Upside to blogs over vlogs: I don’t have to struggle to pronounce “manga”

Vampire Knight 1 by Matsuri Hino

After my last somewhat less than successful attempt at manga, I was totally ready to never try it ever again.

But my new fledgling graphic novel book club is mostly populated by teenagers who love it. And they told me I HAD to read some. Kind of specifically Vampire Knight and Black Butler. Which I’ll get to shortly.

This time, I had a much better reading experience. For one thing, I knew the  backward Z pattern of reading so I didn’t end up getting all the conversation bubbles wildly out of order. That really helped.  I struggled for a bit to understand what was happening to who, because the adorable (but apparently confusing) manga expressions that can totally change the way a character looks and thus upset my strategy of following the pictures.

But I can say, despite these setbacks, with complete confidence and zero googling, that I understood and liked the first volume in this, I assume, basically endless manga series.

Yuki was almost killed by a vampire ten years ago, but was saved by another vampire, the mysterious Kaname, who brought her to the Academy. The Academy is a school for humans during the day, the Day Class, and vampires at night, the Night Class. Her job, as a member of the Discipline Committee is to keep the vampires a secret along with Zero, another mysterious survivor of a vampire attack.

So, sadly, it is a love triangle. I mean, I’m pretty early on in it and I can already feel the love-triangly-ness of it. But what I’m interested in are some of the obvious but still intriguing plot bread crumbs that are leading the reader off into the direction of who exactly is Yuki and what makes her so special? Why does Kaname want to protect her? What is the relationship between Kaname and Zero and how does vampire law and etiquette affect them?  What is the magic between Yuki and Zero?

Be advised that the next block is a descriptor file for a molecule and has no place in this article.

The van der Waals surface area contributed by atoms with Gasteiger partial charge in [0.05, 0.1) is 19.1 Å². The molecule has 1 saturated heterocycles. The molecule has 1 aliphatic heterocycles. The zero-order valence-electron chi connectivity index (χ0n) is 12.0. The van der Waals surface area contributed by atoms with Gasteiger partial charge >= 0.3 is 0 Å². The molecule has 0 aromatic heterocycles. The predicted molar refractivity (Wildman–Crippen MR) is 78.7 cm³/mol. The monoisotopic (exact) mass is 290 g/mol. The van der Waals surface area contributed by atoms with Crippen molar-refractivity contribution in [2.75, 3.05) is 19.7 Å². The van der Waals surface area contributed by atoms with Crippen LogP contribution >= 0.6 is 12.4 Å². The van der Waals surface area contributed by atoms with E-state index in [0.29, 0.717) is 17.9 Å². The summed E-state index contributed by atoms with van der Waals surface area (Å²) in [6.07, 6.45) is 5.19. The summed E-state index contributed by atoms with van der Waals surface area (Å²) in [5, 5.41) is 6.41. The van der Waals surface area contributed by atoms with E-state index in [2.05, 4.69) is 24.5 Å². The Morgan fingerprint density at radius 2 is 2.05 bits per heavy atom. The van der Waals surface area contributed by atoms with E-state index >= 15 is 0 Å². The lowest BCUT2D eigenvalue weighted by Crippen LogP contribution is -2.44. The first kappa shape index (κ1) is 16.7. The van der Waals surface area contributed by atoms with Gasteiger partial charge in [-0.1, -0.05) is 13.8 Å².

So I’m not saying immediately, ’cause I’ve already got so much to read, but eventually I’ll definitely look for the second one. That was fun. Totally fun.

Last movie I watched: George of the Jungle. Not as funny as I remember it.

Last TV episode I watched: The Body. Buffy. I cried ALL THE WAY THROUGH IT.

The obvious comparison: Tris versus Katniss

Allegiant by Veronica Roth

Warning: Here there be spoilers. But only for the Hunger Games ’cause too many people I know haven’t read Allegiant yet.

So, as pretty much anyone knows, if teens read and loved the Hunger Games, you automatically suggest that they follow it up with Divergent. In fact, I’m pretty sure I compared the two books after I finished Divergent, and also probably Insurgent, so I guess I’m starting to repeat myself. That’s kinda miserable.

As individual books that start trilogies, I liked Hunger Games better than Divergent. No question. As trilogies I might have liked Divergent more. I’m not sure.

Allegiant really surprised me with the direction it took. Up until the third book, I thought it was about one thing, the factions, and then in the third book, bam! It’s suddenly not. I’m not sure I liked it. I was more interested in the science fictiony themes in Allegiant then the factions, but I felt like it was too much, too big and fascinating to get all jammed into the last book and I felt in a lot of ways that the faction plot was unresolved. Having said that, I did enjoy it, but I’m not sure I would have set it up that way.

And it’s such a shame I can’t talk about that ending!

Anyway, I felt the same thing about the Hunger Games trilogy in some ways. Like it changed direction suddenly and too fast in the last book, and while some of the themes and ideas and characters remained the same, it lost something that made it unique and interesting or gained too much that made it duller. Like an annoyingly overt and rather uncomplicated love triangle.

I guess that’s the thing about trilogies. They usually start off strong and trail off, or start off a little weaker and get better (meaning it sucks to be the second book – although Insurgent doesn’t fit that pattern).

It’s hard for me to say which one I liked better. I think the themes that Hunger Games looked at, like what it can take to win conflicts, ways of oppression, idealization and celebritization (is that even a word? well it is now) and poverty versus wealth are more interesting to me then freedom of choice, human virtue and genetics but the rawness and emotional agony in Divergent was really, really mind blowing.

Ultimate conclusion: I can’t choose. Please don’t make me.

Last movie I watched: Much Ado About Nothing. Combination of many of my favourite people? For the win!

Last TV episode I watched: Buffy. The one where Anya’s ex the troll turns up. Good times.